MAR
13

Natural Gas, Diesel, and the Future of Trucking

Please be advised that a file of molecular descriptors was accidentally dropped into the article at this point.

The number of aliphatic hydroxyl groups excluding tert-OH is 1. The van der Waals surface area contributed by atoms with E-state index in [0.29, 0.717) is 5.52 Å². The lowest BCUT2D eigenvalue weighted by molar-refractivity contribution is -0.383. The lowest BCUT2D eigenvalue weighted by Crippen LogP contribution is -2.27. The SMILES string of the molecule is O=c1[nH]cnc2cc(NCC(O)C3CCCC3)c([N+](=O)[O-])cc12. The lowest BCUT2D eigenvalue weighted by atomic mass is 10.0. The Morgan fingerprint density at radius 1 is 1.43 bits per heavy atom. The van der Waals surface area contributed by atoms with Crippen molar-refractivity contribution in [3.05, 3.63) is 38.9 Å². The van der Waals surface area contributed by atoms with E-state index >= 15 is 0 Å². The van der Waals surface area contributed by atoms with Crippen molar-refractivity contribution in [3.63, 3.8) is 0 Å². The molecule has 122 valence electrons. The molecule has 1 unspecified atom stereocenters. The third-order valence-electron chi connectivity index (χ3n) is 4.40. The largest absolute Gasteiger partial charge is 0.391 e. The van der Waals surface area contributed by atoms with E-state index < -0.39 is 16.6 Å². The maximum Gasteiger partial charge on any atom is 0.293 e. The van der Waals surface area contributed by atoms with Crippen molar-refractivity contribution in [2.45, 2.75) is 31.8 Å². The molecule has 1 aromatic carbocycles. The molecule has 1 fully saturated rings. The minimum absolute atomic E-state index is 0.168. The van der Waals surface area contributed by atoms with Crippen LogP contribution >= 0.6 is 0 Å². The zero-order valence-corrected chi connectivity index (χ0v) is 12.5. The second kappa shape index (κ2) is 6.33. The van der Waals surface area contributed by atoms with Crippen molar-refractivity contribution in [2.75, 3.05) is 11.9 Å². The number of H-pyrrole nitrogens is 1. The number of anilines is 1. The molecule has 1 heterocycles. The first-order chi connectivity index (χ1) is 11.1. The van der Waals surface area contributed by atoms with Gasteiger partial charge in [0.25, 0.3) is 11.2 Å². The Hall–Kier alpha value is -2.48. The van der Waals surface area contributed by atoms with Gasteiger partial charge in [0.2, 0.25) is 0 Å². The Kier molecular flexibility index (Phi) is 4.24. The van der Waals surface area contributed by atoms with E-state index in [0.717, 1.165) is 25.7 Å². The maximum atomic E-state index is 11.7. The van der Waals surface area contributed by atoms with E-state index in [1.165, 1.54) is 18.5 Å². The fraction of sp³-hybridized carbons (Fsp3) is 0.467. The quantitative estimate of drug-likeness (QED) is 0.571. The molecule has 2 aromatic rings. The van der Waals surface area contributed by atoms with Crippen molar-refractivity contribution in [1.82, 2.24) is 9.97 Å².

California’s Interstate 5 is one of the most important roads in America. The 1,400-mile stretch of highway connects the U.S.-Mexican border in the south to its northernmost terminus in Canada. I-5 is a massive, transcontinental highway. It serves as a vital artery that fuels local and regional economies along the Pacific Coast and Pacific Northwest. In addition to this critical role, a new report says I-5 may also be a new catalyst for alternatives that will enable us to transform our ground transportation system and reduce oil demand. Researchers at the University of California at Davis’ Institute of Transportation Studies looked at price disparities between diesel and natural gas fuels used in heavy trucking. The team, led by energy expert Amy Myers Jaffe, found that heavily used corridors like I-5 in California are best suited to handle a growing network of natural gas fueling stations. Natural gas has gained momentum as a way to displace oil from the transportation sector, and the researchers point to burgeoning worldwide markets like Iran, Pakistan, China, India, and Brazil as evidence for the viability of natural gas in fuel diversification, and ultimately, energy security. There are currently 17.7 million natural gas vehicles (NGVs) on the roads worldwide, yet only 250,000 are in the U.S. Using a spatial optimization model, the researchers determined the most profitable transportation routes for natural gas supplies to enter transportation markets. They found that concentrating natural gas fueling stations around major highways would grow investment in NGV fueling stations and encourage fleet diversification. This is important, because over 70 percent of U.S. freight tonnage is transported by trucks, the report says. Most of those goods move across the Interstate Highway system where some 2.5 million Class B heavy-duty vehicles (HDVs) carry 8.2 billion tons of goods each year. On some stretches of highway—like I-5 in California, Chicago to Milwaukee, or Dallas to Houston—there are few alternate transportation routes. This makes these stretches of highway—colored in red, below—ideal candidates for an NGV refueling infrastructure. Natural gas could displace large quantities of oil in the U.S. transportation sector. In the 1970s, when oil prices collapsed and trucking companies sought better margins, they traded gasoline-powered engines for diesel-powered ones. Investment bank Citigroup now estimates that a shift to liquefied natural gas (LNG) could displace 1.2 to 1.8 million barrels per day (mbd) of U.S. diesel demand by 2030 and 3.4 mbd globally. Additionally, domestic natural gas supply is increasingly abundant. In its 2014 Annual Energy Outlook, the Energy Information Administration (EIA) found that total natural gas production will increase 56 percent between 2012 and 2040 in its reference case. Much of that growth is thanks to shale gas production, which will increase from 9.7 trillion cubic feet (Tcf) in 2012 to 19.8 Tcf in 2040. Overall, the agency projects a 13 percent increase in shale gas’ share of total U.S. natural gas production, from 40 percent in 2012 to 53 percent by 2040. This could put downward pressure on natural gas prices. LNG is already being sold at a discount from diesel, equivalent to $12 to $16 per million British thermal units last year. Even given oil price declines, Jaffe and colleagues point out that the natural gas-oil differential on the medium term futures market (three-to-five years) is being sold for $9-10/mmBtu and $9.18/mmBtu in the long term. But natural gas encounters many of the same challenges that encumber other alternative fuels, namely the “chicken-egg problem,” according to the researchers. First, LNG-powered trucks currently cost more than diesel trucks, due to the higher price of component parts, like the ignition and onboard storage tank. The least expensive NGV is composed of a compressed natural gas (CNG) storage unit with a spark ignition engine. This may be more cost effective, the UC Davis research team finds, but it is also less fuel efficient. Second, natural gas-refueling infrastructure—in both liquefied and gaseous state—is nascent, especially in comparison to diesel, the incumbent fuel. The U.S. uses 41 billion gallons of diesel each year, and heavy trucks account for 62 percent of that consumption. Accordingly, there are 59,739 diesel fueling stations nationwide, and 2,542 truck stops where diesel fuel is readily available. This translates into 20 truck stops for every 400 miles of highway, the authors calculate. In comparison, the Alternative Fuels Data Center said there were 1,603 CNG or LNG refueling stations in the U.S. at the end of last year. To overcome these barriers to entry, the researchers found that the natural gas price discount would have to be large enough to cover the capital intensity of building-out new stations, as well as the operating costs associated with LNG. Under the UC Davis model, heavy truck fleets that travel 120,000 miles or more in a year—given prices at $4 per gallon of diesel, $2.45 of diesel gallon equivalent (dge) of LNG, and $2.34 per dge of CNG—could optimally lower costs for U.S. heavy truck operators. Over the coming decade, heavy truck attrition is projected to be high, the report says, opening a large, new market. More than three-quarters of the current fleet (76 percent) will be replaced by 2.7 million new vehicles through 2025. If public incentives are structured to entice freight operators to buy natural gas-powered trucks, NGVs could account for a larger proportion of fleet conversions in the HDV sector, they argue. California’s Interstate 5 may be a springboard for a nationwide natural gas network. At 0.1 percent market penetration, dynamic LNG station price differentials between natural gas dge and LNG at the most trafficked points on I-5 could give investors a 12 percent rate of return. The UC Davis researchers say that comprehensive LNG coverage for the entire State of California requires an up-front investment of $100 million to grow the number of LNG-fueled trucks—from 3,000 today to 6,000—and fund $10 million for LNG station construction. A similar model could be commercially viable in the Great Lakes region, they add. Diesel—as the fuel that has powered the internal combustion engines of heavy trucks for the past forty five years—is deeply entrenched and widely available. On a recent surge of U.S. natural gas production, which started with horizontal fracturing of shale wells late in the last decade, this UC Davis study finds that the area’s best-suited for a LNG or CNG refueling infrastructure are not those that are closest to domestic gas sources. Rather, they are built on existing infrastructure within the context of current commercial realities. As lawmakers promote greater domestic use of abundant natural gas resources, enhanced public-private partnerships may facilitate investment in this important infrastructure.